Sen. Johnson Looks To Facebook For Information On Orlando Shooter Chairman of the Senate Homeland Security Committee, Sen. Ron Johnson, R-WI, is lobbying Facebook to provide more information about Orlando shooter Omar Mateen's social media habits.
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Sen. Johnson Looks To Facebook For Information On Orlando Shooter

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Sen. Johnson Looks To Facebook For Information On Orlando Shooter

Sen. Johnson Looks To Facebook For Information On Orlando Shooter

Sen. Johnson Looks To Facebook For Information On Orlando Shooter

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  • <iframe src="https://www.npr.org/player/embed/482432743/482432744" width="100%" height="290" frameborder="0" scrolling="no" title="NPR embedded audio player">
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Chairman of the Senate Homeland Security Committee, Sen. Ron Johnson, R-WI, is lobbying Facebook to provide more information about Orlando shooter Omar Mateen's social media habits.

STEVE INSKEEP, HOST:

A senator says he wants answers about the Orlando shooting. In particular, Wisconsin Senator Ron Johnson wants to know if authorities could have found enough information to detain Omar Mateen. Mateen, you'll recall, had come to the FBI's attention years before the attack that killed 49 people Sunday morning. He had also posted information on Facebook. Senator Johnson is the Republican chair of the Homeland Security Committee. He is now politely asking the FBI and Facebook for more information.

RON JOHNSON: I don't really enjoy Monday morning quarterbacking, but it's kind of my job as the oversight committee to second-guess and to kick the tires and to investigate - so if new laws are required, that those laws are adopted properly and make sure that we first do no harm.

INSKEEP: Now, in the letter to Facebook, you say that you have information that Omar Mateen not only used Facebook but that the suspect used it during the shooting, that he was searching for terms like Pulse, Orlando and shooting during his own attack, looking for - what? - media attention about himself?

JOHNSON: You know, it's a real possibility. I mean, I can't understand a sick mind like that. So yeah, I mean - I'm truthfully far more interested in the posts before it to see if there's anything possible we could have learned to prevent this attack as opposed to, you know, what a sick person, a deranged person was actually doing while he was slaughtering our fellow citizens.

INSKEEP: Is it your understanding that any data that you might request from Facebook would be something they would ordinarily turn over under ordinary law? Or is there a possibility of a situation, as with Apple after the San Bernardino shooting, where Apple feels they're being asked to do something extraordinary?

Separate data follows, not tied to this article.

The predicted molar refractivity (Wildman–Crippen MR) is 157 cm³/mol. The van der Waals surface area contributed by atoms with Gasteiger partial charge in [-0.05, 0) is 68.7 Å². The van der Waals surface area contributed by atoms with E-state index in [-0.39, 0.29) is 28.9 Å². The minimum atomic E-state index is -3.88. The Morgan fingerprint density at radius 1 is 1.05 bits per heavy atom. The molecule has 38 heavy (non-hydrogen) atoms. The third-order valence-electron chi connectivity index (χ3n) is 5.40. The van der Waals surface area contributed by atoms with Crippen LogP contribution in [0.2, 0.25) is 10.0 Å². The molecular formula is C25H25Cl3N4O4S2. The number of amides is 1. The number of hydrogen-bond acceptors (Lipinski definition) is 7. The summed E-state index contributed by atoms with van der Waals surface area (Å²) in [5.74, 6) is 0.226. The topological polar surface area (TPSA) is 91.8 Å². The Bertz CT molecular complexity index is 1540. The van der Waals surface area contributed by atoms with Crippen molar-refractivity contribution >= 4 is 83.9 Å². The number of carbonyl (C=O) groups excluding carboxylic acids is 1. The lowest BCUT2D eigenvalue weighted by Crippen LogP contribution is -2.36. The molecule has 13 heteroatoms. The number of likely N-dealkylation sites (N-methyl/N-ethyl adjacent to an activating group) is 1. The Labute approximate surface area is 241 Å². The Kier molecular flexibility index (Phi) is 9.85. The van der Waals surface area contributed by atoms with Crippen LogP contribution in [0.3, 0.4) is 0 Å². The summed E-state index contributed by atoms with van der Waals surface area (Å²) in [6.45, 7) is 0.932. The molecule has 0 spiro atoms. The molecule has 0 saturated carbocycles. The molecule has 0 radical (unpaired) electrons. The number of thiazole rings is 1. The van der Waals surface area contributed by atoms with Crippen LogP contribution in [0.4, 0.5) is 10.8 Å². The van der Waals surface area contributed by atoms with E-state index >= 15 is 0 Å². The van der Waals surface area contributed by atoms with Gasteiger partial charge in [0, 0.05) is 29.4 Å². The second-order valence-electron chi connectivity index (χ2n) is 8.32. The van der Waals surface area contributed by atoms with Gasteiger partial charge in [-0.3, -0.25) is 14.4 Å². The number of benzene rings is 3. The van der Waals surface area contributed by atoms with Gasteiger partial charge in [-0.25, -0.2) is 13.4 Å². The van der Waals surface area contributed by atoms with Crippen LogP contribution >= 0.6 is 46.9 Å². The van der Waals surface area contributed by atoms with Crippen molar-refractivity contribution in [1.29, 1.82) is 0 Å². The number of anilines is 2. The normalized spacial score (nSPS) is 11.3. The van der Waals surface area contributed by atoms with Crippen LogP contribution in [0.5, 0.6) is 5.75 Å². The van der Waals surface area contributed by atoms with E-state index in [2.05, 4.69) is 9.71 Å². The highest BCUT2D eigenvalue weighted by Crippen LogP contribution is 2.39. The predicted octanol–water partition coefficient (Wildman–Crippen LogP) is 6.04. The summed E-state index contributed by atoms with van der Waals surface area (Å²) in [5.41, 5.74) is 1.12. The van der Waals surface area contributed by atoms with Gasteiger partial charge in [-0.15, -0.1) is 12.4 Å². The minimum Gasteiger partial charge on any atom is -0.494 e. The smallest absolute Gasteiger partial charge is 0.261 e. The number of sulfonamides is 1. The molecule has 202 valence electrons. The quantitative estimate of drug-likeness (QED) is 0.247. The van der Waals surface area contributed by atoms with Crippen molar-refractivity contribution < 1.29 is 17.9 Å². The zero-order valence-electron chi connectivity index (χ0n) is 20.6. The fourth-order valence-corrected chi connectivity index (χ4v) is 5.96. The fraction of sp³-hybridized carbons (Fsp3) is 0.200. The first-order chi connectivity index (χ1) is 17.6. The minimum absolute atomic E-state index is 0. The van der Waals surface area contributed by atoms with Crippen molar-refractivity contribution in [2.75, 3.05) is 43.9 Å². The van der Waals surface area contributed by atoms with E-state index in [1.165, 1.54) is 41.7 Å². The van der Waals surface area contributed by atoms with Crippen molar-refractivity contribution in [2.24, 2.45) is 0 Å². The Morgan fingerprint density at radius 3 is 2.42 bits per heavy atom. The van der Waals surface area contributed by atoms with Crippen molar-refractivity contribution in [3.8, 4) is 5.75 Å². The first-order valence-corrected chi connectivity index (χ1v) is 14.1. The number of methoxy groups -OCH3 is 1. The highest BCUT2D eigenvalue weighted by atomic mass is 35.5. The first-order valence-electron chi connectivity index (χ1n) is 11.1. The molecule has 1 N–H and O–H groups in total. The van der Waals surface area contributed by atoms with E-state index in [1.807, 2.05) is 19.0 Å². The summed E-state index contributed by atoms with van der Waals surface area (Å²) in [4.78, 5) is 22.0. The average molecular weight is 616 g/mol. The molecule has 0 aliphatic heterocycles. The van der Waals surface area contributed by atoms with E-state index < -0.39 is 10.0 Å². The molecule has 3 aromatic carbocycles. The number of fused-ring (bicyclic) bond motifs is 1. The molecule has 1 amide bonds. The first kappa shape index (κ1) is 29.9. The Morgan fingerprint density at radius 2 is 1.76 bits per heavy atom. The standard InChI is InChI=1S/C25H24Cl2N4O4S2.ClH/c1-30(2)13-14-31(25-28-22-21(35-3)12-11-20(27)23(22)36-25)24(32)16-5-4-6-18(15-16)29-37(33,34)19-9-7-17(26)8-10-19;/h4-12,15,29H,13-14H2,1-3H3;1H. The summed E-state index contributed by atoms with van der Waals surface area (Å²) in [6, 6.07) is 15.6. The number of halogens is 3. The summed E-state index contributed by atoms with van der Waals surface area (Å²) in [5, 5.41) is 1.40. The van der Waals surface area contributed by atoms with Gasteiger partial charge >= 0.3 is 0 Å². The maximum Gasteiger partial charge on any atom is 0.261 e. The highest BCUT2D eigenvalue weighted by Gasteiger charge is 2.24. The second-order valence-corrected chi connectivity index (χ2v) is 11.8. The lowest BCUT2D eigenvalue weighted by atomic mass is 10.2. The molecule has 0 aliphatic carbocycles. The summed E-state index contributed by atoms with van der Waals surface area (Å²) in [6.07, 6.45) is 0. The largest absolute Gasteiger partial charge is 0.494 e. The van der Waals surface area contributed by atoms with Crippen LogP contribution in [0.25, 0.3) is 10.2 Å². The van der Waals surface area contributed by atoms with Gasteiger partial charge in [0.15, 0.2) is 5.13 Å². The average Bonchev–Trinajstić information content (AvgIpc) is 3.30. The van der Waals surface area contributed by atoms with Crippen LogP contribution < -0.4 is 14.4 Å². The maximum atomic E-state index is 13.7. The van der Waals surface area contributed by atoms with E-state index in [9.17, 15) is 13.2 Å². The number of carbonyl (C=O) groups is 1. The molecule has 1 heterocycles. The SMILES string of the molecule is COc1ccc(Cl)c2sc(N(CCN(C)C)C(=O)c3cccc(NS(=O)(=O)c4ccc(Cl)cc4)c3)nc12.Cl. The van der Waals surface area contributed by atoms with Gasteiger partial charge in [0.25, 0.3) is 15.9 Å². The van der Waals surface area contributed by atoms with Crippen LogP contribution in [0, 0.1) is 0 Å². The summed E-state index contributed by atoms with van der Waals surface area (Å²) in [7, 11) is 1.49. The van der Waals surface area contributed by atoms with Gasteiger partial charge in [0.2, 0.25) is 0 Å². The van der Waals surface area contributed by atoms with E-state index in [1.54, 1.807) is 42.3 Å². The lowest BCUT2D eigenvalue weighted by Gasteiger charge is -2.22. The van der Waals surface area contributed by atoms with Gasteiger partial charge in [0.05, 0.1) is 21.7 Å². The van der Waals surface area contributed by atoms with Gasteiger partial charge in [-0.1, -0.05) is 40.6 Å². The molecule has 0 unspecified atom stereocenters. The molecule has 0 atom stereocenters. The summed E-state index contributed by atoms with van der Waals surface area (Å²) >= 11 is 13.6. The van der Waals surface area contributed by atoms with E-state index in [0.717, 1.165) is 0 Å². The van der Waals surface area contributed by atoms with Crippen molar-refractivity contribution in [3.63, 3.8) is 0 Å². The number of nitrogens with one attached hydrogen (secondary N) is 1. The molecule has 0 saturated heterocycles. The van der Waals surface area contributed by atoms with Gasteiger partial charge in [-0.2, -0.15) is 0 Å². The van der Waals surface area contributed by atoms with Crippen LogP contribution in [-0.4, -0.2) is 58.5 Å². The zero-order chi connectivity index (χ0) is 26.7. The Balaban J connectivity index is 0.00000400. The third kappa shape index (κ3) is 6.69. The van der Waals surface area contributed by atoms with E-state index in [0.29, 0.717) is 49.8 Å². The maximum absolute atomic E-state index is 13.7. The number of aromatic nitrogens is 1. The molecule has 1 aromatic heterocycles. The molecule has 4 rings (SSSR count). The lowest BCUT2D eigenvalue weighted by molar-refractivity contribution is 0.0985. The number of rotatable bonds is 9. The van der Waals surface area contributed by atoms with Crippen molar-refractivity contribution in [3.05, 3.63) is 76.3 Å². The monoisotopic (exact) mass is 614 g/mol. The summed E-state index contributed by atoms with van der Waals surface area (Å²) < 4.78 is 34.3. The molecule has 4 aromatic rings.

JOHNSON: Well, generally we try and work very cooperatively with people that we're requesting information from, understanding the sensitivity of people's civil liberties and privacy. But there shouldn't be any privacy concerns with a terrorist who's no longer living.

INSKEEP: Now, the Facebook part of this is a detail, I guess. The bigger question is could this be prevented? And that would have been the job of Homeland Security officials or the FBI. What questions are on your mind about their conduct?

JOHNSON: Why did they close the investigation? You know, after they closed the investigation, it sounds like there were still additional instances that might have gotten the attention of law enforcement officials somewhere.

INSKEEP: You're pointing out that the FBI interviewed Mateen in 2013 and in 2014 but ultimately found no basis to act, right?

JOHNSON: And quite honestly, as I've heard the story, it makes an awful lot of sense. It sounds like he was just responding to, I don't know, taunts from co-workers and just made some stuff up - kind of braggadocio. FBI investigated that to see if any of those claims were true - actually sent in informants. So they didn't believe they had any further basis to continue investigation, so they closed the file and took him off the list.

INSKEEP: You're saying the FBI didn't just knock on his door, say, I'm from the FBI; I want to ask you some questions. You're saying they went to some lengths to get people around this man to talk with him and find out what they could. They must've had some pretty serious concern.

JOHNSON: Well, they did. I mean, they took those complaints from his co-workers very seriously, and I give them credit for that. You know, this is pretty widely known policing technique - is if you suspect somebody who's going to commit a crime, you try and send in informants to see if you can elicit information.

INSKEEP: Listening to you, I'm realizing it must be even more difficult with the so-called lone wolf attacker because if you have a group, if you have an organization there might be some planning for an attack. There might be a conspiracy. There are all kinds of conspiracy laws that can be brought into account. But if it's just one guy spouting off ideas, he's got freedom of speech and hasn't done anything yet.

JOHNSON: Well, it is the reason we have the lone wolf provision in terms of surveillance, you know, under what was originally the Patriot Act. We've given law enforcement the capability of dealing with a lone wolf that they suspect to give them greater authority to, you know, engage in more robust law enforcement procedures.

INSKEEP: They have freedom to engage in more robust law enforcement. What does that mean?

JOHNSON: (Laughter) You know, basically beyond what, you know, American citizens have in terms of - you know, you just have better capabilities of doing things that would be more difficult to accomplish if you're just dealing with an American citizen.

INSKEEP: Senator Ron Johnson, thanks very much.

JOHNSON: Have a great day.

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